The Academic’s Peculiar Dissonance

The academic state of mind is distinguished, I think, by a peculiar kind of dissonance; the academic is able to entertain two conflicting states of being simultaneously; each informs the other and brings to it its peculiar intensity and torment.

At one end of its affective and emotional spectrum lies the well-known impostor syndrome: the academic worries that he or she is a fraud, unsuited to the rigorous demands of the profession that their life’s choices have brought them to; they are besides themselves with anxiety that one day they will be ‘found out’ or worse, that they will go through the rest of their lives living out this charade, one in which they have managed to somehow convince others–by a toxic combination of lies and artifice and outright dishonesty–that they are purveyors of knowledge, skilled and educated beyond the imaginings of most. They are shocked and surprised and intimidated by the blustering displays of knowledge that their fellow academics subject them to; they examine their own achievements and find them wanting in every dimension when compared with those of their colleagues and other contemporaries; they find that academic life, rather than providing for occasions in which their knowledge will be on display instead provides one forum after the other in which they find out just how much they don’t know; they enter a bookstore and retreat, intimidated by the talents on display; they are convinced their ability will never match up to all those who seem to effortlessly master domains of knowledge they themselves can only nibble at.

At the other end of the spectrum lies what I will call the ‘frustrated and unrecognized genius syndrome’: the academic is convinced that the world has failed to adequately recognize his unique and distinctive talents and knowledge, all the while paying obeisance and elevating to the highest reaches of their profession charlatans of all stripes. They look on with barely contained frustration and anger as accolades and recognition are funneled and channeled to those they consider unworthy; they consider themselves cheated by the vagaries of the fortunes of the academic world; their books and articles are unread, unremarked, uncited, falling stillborn from the press to be embalmed on the dusty shelves of libraries, while those of utter nincompoops are elevated to the status of icons; they look back on their intellectual careers and remark on its many contingent occurrences that could have, with a slight twist or two, catapulted them into those very zones whose air they yearn to breathe. They are always on the cusp of ‘making it’; but they never do; and they remain convinced that if only the chips had fallen in the right way, they would be where those they consider unworthy reside instead. Fate and fortune have been cruel; accursed is this world and its ways. A prophet is never recognized in his day and age.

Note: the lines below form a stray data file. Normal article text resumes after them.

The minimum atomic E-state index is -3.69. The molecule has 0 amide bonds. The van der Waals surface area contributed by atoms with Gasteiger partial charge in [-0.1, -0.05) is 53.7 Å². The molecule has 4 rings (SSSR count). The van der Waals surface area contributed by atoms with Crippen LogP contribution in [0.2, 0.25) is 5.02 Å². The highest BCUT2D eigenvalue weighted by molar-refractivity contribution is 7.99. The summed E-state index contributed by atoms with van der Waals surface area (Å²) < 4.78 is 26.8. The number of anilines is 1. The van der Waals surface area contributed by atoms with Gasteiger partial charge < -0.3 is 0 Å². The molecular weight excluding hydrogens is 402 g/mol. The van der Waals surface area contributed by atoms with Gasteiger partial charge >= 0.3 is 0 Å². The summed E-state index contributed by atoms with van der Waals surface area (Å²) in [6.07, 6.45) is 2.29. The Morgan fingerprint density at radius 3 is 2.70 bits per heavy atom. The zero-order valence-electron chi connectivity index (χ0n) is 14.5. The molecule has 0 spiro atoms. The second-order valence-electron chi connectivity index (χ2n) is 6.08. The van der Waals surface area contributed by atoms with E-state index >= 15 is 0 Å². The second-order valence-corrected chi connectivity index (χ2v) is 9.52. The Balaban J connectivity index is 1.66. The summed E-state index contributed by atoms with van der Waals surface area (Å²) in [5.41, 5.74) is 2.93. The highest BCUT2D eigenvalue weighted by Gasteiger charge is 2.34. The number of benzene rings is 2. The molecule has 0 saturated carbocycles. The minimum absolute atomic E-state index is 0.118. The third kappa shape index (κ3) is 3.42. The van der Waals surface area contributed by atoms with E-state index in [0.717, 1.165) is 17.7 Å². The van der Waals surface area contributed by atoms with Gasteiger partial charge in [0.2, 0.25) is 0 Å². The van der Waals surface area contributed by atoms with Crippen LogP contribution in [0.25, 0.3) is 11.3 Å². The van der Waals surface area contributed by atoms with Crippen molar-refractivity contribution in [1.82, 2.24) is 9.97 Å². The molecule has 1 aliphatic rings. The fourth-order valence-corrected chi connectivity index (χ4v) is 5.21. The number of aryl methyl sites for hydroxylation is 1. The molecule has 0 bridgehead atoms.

This is an uncomfortable state of affairs at best; it afflicts students and professors alike. It infects the life of the mind with its own distinctive anxieties and neuroses; it may account for some of the depressing statistics pertaining to mental health in the profession.

Hug an academic today. Or not.

5 comments on “The Academic’s Peculiar Dissonance

  1. landzek says:

    That’s terrible. Lol. Why would anyone put themselves through such an ordeal?

    It almost sounds like trust in acedamia is misplaced. Lol

    But you know what, I don’t think it’s just academics. I think it occurs with every intelligent and reflective person nowadays. I think it might even be a sign that the person is intelligent, to have such doubts and yet such confidence.